The 2014 World Cup is in high gear. We have been enamored with new stars, heartbroken by unfair departures and riveted by the beautiful goals and majestic saves.
We are also entering the holy month of Ramadan and now that Bite-gate has fizzled out and Suarez was ejected from the tournament, sport journalists are hankering for a new hot story.
And their sights have been set on Muslim Footballers. What could be more enticing than a story about Islam's Holy Month of Ramadan coinciding with the World Cup and what that will mean for Muslim footballers?
Will they suffer from exhaustion? Will they be able to play in intense heat? WHAT WILL BECOME OF THE MUSLIM PLAYERS?
These questions have conquered the World Cup news for the last few days.
Everywhere we go, there are articles and pieces (really just recycled information from different sites) with information we already know.
Lazily, these offerings simply state the players who self-identify as Muslim and assume they will be fasting. The vocabulary around these stories is often: "Reconciling Faith and Football" and "Players Challenged During Holy Month"; which creates a narrative questioning whether religion will hamper the performance of these world class players.
Mesut Ozil of Germany has become the poster-boy of a fasting footballer. Despite the fact he has publicly announced he is *not* fasting.
I had the chance to speak with the good people of Howler magazine's DUMMY podcast on the issue of Muslim players at the World Cup (starts at 21:30). A point I kept driving home was that Muslim players are not new to this experience and will make up their own minds.
Allow me to clarify a few things:
1) Fasting is not easy. The players know this.
Will they be exhausted? Yes. Thirsty? Yes. And they will have teams of coaches and in some cases physicians to assist them with physical and emotional support. It has been reported that results from research around fasting while playing is varied. Although the expected symptoms are exhaustion and thirst (much as it would be after any match) the risk of dehydration is significantly higher. There is also research that points that there is no obvious adverse effect of fasting is players are able to replenish their systems sufficiently -- in a timely manner.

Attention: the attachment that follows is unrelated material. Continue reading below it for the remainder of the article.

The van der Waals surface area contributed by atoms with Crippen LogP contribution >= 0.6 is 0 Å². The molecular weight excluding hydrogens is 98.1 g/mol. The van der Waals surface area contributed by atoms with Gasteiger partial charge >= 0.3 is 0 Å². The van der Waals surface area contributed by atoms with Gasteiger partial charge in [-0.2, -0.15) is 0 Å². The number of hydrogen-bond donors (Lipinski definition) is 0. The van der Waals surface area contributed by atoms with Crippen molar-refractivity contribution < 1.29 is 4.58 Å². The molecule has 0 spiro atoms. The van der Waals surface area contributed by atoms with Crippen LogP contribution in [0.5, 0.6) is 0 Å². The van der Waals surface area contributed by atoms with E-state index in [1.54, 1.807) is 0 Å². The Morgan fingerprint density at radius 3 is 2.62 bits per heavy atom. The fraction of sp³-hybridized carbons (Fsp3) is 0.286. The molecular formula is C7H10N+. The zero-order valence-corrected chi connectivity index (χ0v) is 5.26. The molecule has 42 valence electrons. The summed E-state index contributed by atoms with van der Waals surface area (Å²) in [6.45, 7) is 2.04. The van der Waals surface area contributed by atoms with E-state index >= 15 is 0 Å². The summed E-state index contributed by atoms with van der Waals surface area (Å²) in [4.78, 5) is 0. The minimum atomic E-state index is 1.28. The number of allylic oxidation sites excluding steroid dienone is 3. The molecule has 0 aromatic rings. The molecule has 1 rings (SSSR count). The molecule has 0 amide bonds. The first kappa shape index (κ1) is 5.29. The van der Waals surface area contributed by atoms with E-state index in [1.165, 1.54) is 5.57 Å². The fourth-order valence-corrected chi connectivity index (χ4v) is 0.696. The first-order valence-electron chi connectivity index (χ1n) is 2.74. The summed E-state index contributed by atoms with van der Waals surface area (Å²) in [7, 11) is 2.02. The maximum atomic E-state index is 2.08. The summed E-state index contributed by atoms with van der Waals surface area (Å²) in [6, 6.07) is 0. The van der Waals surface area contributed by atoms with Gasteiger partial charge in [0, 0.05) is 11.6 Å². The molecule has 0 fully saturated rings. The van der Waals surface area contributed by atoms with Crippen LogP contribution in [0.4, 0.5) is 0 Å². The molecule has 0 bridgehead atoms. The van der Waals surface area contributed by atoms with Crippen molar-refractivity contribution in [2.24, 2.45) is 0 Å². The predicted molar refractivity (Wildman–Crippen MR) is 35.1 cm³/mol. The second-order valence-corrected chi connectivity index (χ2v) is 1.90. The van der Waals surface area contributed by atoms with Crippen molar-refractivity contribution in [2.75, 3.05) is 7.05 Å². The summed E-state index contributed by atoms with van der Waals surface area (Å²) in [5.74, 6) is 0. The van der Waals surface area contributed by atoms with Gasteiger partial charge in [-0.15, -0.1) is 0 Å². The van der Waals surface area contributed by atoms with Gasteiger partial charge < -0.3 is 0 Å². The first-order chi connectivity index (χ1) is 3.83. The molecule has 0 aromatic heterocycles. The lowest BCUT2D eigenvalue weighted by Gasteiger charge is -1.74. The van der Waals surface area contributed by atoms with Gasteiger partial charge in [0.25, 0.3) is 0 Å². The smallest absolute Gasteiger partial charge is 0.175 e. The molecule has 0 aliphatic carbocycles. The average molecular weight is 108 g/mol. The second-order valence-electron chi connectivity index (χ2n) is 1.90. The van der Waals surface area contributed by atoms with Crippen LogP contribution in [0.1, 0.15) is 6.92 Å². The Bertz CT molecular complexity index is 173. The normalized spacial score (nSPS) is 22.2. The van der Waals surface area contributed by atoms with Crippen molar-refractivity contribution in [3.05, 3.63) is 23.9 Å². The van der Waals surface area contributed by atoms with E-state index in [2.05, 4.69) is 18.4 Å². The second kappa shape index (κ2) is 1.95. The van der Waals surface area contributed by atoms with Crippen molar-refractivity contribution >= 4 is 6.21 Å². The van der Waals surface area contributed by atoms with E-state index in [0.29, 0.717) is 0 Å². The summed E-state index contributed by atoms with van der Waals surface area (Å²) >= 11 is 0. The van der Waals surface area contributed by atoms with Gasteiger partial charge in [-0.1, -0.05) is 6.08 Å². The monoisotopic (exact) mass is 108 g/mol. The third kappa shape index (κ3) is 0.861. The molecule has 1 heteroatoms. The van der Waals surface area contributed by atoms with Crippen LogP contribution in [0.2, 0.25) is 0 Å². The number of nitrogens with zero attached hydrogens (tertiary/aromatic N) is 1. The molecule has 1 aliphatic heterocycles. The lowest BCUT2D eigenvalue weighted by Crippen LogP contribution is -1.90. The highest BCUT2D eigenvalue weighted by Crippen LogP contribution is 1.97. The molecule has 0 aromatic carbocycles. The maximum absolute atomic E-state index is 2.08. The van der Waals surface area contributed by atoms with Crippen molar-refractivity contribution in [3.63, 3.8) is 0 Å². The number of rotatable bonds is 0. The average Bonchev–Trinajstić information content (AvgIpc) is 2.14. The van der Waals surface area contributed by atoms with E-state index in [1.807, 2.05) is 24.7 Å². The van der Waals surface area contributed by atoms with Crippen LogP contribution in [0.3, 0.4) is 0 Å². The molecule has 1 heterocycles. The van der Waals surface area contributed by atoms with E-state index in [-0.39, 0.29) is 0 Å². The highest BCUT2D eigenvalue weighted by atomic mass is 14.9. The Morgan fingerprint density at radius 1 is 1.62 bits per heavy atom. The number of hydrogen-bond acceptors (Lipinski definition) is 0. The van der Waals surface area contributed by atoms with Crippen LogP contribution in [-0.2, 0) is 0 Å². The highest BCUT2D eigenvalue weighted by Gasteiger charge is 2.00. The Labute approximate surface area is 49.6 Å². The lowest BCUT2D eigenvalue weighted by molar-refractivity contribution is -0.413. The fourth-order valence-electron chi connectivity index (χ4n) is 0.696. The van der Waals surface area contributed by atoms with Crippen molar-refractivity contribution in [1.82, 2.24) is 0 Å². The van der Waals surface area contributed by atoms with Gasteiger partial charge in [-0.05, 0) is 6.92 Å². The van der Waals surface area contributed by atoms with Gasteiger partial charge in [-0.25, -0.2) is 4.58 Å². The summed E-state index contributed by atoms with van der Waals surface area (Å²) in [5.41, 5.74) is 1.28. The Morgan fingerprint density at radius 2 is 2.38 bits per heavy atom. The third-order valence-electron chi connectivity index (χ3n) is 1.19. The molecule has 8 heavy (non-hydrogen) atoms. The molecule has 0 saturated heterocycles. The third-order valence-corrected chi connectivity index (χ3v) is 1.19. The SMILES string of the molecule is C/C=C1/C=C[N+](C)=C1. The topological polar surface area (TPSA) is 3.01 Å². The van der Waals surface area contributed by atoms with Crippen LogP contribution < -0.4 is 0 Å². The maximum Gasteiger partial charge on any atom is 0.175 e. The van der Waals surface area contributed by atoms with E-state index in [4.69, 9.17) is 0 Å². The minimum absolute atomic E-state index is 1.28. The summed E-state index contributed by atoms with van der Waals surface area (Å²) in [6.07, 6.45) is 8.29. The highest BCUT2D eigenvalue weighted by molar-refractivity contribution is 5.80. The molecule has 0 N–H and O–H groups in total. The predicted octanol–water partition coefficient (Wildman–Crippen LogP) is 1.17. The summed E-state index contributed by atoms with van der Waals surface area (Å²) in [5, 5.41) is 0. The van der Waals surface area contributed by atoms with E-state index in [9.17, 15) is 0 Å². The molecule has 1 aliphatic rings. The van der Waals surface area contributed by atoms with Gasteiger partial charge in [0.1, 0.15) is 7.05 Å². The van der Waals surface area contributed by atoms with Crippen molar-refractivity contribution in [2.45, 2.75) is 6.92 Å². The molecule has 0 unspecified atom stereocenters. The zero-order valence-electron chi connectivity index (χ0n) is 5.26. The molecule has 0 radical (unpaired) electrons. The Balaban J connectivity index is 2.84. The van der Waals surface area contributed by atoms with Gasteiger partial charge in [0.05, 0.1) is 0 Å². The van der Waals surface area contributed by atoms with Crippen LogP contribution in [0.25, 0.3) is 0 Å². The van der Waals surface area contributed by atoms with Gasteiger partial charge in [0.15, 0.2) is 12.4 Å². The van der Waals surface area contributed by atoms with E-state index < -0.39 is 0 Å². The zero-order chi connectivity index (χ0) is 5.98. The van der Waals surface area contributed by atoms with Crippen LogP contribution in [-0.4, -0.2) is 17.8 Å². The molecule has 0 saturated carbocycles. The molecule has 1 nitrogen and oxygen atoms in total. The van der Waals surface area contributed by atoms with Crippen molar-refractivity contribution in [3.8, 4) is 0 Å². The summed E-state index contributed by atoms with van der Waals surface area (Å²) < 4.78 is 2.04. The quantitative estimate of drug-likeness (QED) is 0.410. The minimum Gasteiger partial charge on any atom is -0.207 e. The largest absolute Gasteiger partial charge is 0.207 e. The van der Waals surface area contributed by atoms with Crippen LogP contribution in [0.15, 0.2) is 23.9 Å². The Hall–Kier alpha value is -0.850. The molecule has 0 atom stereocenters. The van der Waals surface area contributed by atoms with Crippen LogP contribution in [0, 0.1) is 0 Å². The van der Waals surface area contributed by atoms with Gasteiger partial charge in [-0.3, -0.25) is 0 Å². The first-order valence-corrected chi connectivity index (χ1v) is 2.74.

We must keep in mind that these are Professional Footballers and those who choose to fast might have been fasting for most of their adult lives. Which means they have trained, played and understand their bodies and the repercussions of playing while fasting.
They are not new to this phenomenon of fasting. Just because Western media has only now discovered Ramadan fits into the World Cup does not mean the athletes are unfamiliar with the process.
The don't need to reconcile anything.
2) Observing the month of Ramadan (much like all other worship) is a personal choice.
Muslims are not a monolith. All Muslims won't necessarily make the same decisions.